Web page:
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This is Part 2 of “Making an Un-braced Bowback Windsor Chair”. Last time I showed the tracing of the magazine drawing of the seat. And we made three components from these tracings – the plain seat outline, the seat sockets for legs and spindles, and the sight lines. The sight lines will have to be modified later in the process.
In this Part 2, I show a video of making the seat, including the seat sockets for the legs, bow, and spindles. Also I show the carving of the “gutter” that separates the front sculptured part of the seat, from the back flat area for spindle and bow sockets.
Here is the final seat with sockets and gutter……
Making the gutter using Follow Me is somewhat tricky. You need to extend the path beyond the edge of the seat and use Intersect to have a successful result. Also, I find that you eliminate problems with small facets by scaling-up by a factor of 10 before running the Follow Me.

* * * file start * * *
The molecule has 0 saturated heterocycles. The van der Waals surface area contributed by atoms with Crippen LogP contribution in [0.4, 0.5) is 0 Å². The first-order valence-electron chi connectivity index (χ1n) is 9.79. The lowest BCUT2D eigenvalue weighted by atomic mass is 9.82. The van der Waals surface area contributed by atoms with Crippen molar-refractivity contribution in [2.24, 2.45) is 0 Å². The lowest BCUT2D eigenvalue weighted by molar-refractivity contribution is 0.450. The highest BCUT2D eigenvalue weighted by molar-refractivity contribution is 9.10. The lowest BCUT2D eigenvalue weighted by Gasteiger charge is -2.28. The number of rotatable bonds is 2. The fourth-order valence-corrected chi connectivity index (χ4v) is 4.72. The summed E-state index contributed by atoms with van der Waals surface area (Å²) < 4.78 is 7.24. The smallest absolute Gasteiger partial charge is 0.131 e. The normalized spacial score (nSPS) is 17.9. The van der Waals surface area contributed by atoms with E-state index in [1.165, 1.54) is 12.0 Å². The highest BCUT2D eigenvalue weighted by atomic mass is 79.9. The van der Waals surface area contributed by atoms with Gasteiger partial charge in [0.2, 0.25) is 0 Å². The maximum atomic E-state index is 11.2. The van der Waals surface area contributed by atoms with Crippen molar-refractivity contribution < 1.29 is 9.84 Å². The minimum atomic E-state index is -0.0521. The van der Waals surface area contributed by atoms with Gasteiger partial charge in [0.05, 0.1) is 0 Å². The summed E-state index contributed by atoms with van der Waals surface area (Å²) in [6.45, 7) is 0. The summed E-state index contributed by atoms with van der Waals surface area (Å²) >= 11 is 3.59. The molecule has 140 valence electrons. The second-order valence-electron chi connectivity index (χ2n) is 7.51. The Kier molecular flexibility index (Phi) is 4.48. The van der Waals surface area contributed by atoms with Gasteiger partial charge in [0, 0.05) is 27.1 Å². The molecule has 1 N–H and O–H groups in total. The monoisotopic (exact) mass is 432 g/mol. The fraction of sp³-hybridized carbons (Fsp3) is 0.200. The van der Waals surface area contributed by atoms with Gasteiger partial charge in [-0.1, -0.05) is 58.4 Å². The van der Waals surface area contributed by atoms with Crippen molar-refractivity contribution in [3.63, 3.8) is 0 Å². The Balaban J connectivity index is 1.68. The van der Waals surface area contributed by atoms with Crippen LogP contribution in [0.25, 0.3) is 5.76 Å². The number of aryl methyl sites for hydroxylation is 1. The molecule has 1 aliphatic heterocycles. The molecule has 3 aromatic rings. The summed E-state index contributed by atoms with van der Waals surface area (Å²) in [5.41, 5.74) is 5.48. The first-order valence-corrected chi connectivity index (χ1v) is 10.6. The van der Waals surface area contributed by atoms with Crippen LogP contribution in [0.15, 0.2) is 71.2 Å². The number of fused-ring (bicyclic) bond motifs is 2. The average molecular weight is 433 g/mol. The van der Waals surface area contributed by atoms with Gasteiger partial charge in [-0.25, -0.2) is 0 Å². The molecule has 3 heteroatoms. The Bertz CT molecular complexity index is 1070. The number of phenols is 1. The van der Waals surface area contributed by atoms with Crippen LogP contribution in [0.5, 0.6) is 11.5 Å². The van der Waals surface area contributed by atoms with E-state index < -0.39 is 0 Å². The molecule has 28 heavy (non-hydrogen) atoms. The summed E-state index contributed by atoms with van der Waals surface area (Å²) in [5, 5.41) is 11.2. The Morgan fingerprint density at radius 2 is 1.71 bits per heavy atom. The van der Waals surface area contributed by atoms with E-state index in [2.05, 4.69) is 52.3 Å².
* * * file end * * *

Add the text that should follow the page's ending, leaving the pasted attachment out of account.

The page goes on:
In this picture, you can see the gutter extension that is removed after Intersection with Selection.
The seat needs legs, so in the next stage I’ll show the making and placement of the legs into the seat sockets. This is when we start working with angles so typical of Windsor Chairs.
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Fred, it is working for me. Could it be that you need to clear the cache on your computer?
I am not able to see the video. Has something changed?
Go on a lumber run with Matt Kenney and he'll show you how he reads a stack of lumber to help him find the perfect board
The Shakers had this diminutive design pegged
Fast, fun approach to making a comfortable, casual seat
In this video Michael finishes the first of the three boxes. Gluing-up, planing, sanding and finishing bring a new piece of art to the world.
In this video Michael starts work on the second box, a carved and painted Saddle lid box.
Michael begins carving the saddle lid box with his ripple pattern along the top. Then turns to his 5/30 gouge to texture the sides of the box. This isn't work…
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